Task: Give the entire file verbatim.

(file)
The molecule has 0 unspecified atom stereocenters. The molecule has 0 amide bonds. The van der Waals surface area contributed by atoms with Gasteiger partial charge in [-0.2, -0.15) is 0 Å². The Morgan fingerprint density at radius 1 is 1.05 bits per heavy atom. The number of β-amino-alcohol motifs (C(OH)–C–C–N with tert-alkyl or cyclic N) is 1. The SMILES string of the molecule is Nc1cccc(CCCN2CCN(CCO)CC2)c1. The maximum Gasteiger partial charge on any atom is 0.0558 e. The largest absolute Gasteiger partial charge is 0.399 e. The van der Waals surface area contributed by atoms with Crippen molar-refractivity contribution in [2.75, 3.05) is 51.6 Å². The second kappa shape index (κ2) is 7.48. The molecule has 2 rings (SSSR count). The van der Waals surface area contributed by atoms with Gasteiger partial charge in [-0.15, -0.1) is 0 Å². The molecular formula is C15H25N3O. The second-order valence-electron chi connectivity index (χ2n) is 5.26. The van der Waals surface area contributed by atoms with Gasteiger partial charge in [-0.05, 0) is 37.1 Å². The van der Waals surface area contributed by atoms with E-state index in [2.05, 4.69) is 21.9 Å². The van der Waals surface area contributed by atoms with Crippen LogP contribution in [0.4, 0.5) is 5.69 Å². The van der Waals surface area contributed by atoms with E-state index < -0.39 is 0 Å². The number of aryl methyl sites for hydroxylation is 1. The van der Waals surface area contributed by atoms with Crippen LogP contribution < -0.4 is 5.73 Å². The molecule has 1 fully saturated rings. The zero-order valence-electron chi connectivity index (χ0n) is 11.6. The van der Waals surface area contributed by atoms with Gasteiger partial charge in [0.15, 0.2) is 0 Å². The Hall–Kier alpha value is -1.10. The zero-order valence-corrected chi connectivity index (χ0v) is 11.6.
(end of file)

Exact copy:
The molecule has 0 unspecified atom stereocenters. The molecule has 0 amide bonds. The van der Waals surface area contributed by atoms with Gasteiger partial charge in [-0.2, -0.15) is 0 Å². The Morgan fingerprint density at radius 1 is 1.05 bits per heavy atom. The number of β-amino-alcohol motifs (C(OH)–C–C–N with tert-alkyl or cyclic N) is 1. The SMILES string of the molecule is Nc1cccc(CCCN2CCN(CCO)CC2)c1. The maximum Gasteiger partial charge on any atom is 0.0558 e. The largest absolute Gasteiger partial charge is 0.399 e. The van der Waals surface area contributed by atoms with Crippen molar-refractivity contribution in [2.75, 3.05) is 51.6 Å². The second kappa shape index (κ2) is 7.48. The molecule has 2 rings (SSSR count). The van der Waals surface area contributed by atoms with Gasteiger partial charge in [-0.15, -0.1) is 0 Å². The molecular formula is C15H25N3O. The second-order valence-electron chi connectivity index (χ2n) is 5.26. The van der Waals surface area contributed by atoms with Gasteiger partial charge in [-0.05, 0) is 37.1 Å². The van der Waals surface area contributed by atoms with E-state index in [2.05, 4.69) is 21.9 Å². The van der Waals surface area contributed by atoms with Crippen LogP contribution in [0.4, 0.5) is 5.69 Å². The van der Waals surface area contributed by atoms with E-state index < -0.39 is 0 Å². The number of aryl methyl sites for hydroxylation is 1. The van der Waals surface area contributed by atoms with Crippen LogP contribution < -0.4 is 5.73 Å². The molecule has 1 fully saturated rings. The zero-order valence-electron chi connectivity index (χ0n) is 11.6. The van der Waals surface area contributed by atoms with Gasteiger partial charge in [0.15, 0.2) is 0 Å². The Hall–Kier alpha value is -1.10. The zero-order valence-corrected chi connectivity index (χ0v) is 11.6.